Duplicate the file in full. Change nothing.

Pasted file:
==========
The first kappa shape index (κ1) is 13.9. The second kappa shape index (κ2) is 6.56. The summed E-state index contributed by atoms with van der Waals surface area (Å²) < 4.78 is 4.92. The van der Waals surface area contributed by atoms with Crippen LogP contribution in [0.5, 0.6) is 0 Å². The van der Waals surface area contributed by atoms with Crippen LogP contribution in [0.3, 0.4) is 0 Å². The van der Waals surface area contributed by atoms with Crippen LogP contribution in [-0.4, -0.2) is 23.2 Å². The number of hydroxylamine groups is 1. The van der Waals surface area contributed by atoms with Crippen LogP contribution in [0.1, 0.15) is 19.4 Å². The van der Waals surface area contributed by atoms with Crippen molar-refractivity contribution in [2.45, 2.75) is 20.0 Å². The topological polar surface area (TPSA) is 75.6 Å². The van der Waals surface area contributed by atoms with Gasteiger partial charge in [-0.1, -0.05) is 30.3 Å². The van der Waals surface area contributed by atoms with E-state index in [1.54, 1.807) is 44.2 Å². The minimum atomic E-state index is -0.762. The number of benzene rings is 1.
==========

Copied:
The first kappa shape index (κ1) is 13.9. The second kappa shape index (κ2) is 6.56. The summed E-state index contributed by atoms with van der Waals surface area (Å²) < 4.78 is 4.92. The van der Waals surface area contributed by atoms with Crippen LogP contribution in [0.5, 0.6) is 0 Å². The van der Waals surface area contributed by atoms with Crippen LogP contribution in [0.3, 0.4) is 0 Å². The van der Waals surface area contributed by atoms with Crippen LogP contribution in [-0.4, -0.2) is 23.2 Å². The number of hydroxylamine groups is 1. The van der Waals surface area contributed by atoms with Crippen LogP contribution in [0.1, 0.15) is 19.4 Å². The van der Waals surface area contributed by atoms with Crippen molar-refractivity contribution in [2.45, 2.75) is 20.0 Å². The topological polar surface area (TPSA) is 75.6 Å². The van der Waals surface area contributed by atoms with Gasteiger partial charge in [-0.1, -0.05) is 30.3 Å². The van der Waals surface area contributed by atoms with E-state index in [1.54, 1.807) is 44.2 Å². The minimum atomic E-state index is -0.762. The number of benzene rings is 1.